Sign up ×
Stack Overflow is a community of 4.7 million programmers, just like you, helping each other. Join them; it only takes a minute:

While working with Laravel framework, more specific - Form macros, I stumbled upon a weird error.

At first, I thought it's something wrong with Laravel, but then I took everything out of context:


// placeholder function that takes variable as reference
$function = function(&$reference)
    // append to variable
    $reference = $reference . ':' . __METHOD__;

// test with straight call
$variable = 'something';
echo $variable;

// test with call_user_func(), that gets called in Laravels case
$variable = 'something'; // reset
call_user_func($function, $variable);
echo $variable;

While the first call to $function executes properly, the second try with call_user_func(), produces (excerpt from Codepad):

Warning: Parameter 1 to {closure}() expected to be a reference, value given
PHP Warning: Parameter 1 to {closure}() expected to be a reference, value given

Fiddle: Codepad @ Viper-7

While writing this, I thought about call_user_func_array(): fiddle here, but the same error is produced.

Have I got something wrong about references or is this a bug with PHP?

share|improve this question

4 Answers 4

up vote 6 down vote accepted

I would call this a bug with PHP, although it's technically a bug with call_user_func. The documentation does mention this, but perhaps not in a very enlightening way:

Note that the parameters for call_user_func() are not passed by reference.

It would be perhaps clearer to say that the arguments to call_user_func() are not passed by reference (but note that technically it's not necessary to say anything at all; this information is also embedded in the function signature).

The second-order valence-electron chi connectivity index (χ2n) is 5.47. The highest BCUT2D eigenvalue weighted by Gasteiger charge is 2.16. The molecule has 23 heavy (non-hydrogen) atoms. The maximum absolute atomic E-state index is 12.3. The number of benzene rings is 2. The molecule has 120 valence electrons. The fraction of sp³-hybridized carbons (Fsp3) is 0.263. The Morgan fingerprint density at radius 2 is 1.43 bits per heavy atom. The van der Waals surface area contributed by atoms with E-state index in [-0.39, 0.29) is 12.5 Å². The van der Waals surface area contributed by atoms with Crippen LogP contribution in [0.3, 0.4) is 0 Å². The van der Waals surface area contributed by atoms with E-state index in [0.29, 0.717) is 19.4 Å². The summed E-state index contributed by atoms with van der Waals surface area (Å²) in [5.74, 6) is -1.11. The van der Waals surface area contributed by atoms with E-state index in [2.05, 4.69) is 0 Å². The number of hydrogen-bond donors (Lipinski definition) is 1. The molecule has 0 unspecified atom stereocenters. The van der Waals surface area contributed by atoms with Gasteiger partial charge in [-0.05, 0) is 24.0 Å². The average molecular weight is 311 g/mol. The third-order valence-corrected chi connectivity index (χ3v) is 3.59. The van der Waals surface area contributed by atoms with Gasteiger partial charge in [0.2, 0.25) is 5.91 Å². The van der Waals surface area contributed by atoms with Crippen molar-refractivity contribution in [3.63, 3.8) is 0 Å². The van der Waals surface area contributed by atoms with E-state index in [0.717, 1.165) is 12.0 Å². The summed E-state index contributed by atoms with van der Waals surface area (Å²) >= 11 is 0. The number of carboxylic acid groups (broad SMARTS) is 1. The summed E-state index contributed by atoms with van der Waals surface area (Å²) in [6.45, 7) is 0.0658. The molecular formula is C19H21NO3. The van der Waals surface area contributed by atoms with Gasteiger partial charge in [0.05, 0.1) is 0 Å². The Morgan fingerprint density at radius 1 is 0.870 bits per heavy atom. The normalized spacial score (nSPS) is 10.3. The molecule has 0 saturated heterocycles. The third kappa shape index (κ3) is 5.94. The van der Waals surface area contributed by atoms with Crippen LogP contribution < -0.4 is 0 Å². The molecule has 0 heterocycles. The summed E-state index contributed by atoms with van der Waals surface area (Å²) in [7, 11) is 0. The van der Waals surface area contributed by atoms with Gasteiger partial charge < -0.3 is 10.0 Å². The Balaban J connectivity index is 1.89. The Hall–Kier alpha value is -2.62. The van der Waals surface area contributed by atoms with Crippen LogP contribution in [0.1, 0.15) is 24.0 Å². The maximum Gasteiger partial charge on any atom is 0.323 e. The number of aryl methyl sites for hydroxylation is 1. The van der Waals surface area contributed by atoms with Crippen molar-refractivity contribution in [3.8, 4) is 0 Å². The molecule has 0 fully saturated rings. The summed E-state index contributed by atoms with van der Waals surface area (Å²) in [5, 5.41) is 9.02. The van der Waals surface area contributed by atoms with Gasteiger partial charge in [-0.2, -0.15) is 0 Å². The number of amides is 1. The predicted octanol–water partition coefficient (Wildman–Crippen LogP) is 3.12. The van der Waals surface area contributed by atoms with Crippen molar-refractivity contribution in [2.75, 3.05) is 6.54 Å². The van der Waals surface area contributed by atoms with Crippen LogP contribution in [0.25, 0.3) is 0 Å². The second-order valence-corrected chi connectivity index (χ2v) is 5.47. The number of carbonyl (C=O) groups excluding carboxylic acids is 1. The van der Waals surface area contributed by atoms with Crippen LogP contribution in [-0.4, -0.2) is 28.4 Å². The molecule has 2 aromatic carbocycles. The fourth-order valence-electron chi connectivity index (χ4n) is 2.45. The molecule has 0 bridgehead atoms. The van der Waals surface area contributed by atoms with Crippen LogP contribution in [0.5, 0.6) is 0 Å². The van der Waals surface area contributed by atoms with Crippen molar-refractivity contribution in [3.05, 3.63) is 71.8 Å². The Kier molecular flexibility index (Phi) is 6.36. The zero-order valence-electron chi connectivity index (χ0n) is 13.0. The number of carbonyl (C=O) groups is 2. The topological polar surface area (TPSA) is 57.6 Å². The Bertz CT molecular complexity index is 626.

In any case, this means is that when call_user_func finally gets to invoking its target callable, the ZVAL (PHP engine internal data structure for all types of values) for the argument being passed is not marked as "being-a-reference"; the closure checks this at runtime and complains because its signature says that the argument must be a reference.

In PHP < 5.4.0 it is possible to work around this by using call-time pass by reference:

 call_user_func($function, &$variable);

but this produces an E_DEPRECATED warning because call-time pass by reference is a deprecated feature, and will flat out cause a fatal error in PHP 5.4 because the feature has been removed completely.

Conclusion: there is no good way to use call_user_func in this manner.

share|improve this answer
Oh, didn't look up documentation for call_user_func(), read the page about anonymous functions. Thanks for explanation. – jolt Oct 11 '12 at 12:50
@Jon I don't think call-time pass by reference are available in PHP 5.4. You should get Fatal Error. – Leri Oct 11 '12 at 13:23
@PLB: Totally true, I had forgotten all about that. Thanks for the heads up, I updated the answer. – Jon Oct 11 '12 at 13:30

This works:

call_user_func_array($function, array(&$variable));
share|improve this answer

I used this code

$myfunction = function &($arg=3)
    $arg = $arg * 2;
    return $arg;
echo $myfunction();

Worked like a charm. :)

share|improve this answer
thanks, putting the & outside the parentheses really worked. – Jonathan Mar 13 '14 at 14:07

What happens if you do this?

call_user_func($function, &$variable);
share|improve this answer
Works, but produces an error. – jolt Oct 11 '12 at 12:45

Your Answer


By posting your answer, you agree to the privacy policy and terms of service.

Not the answer you're looking for? Browse other questions tagged or ask your own question.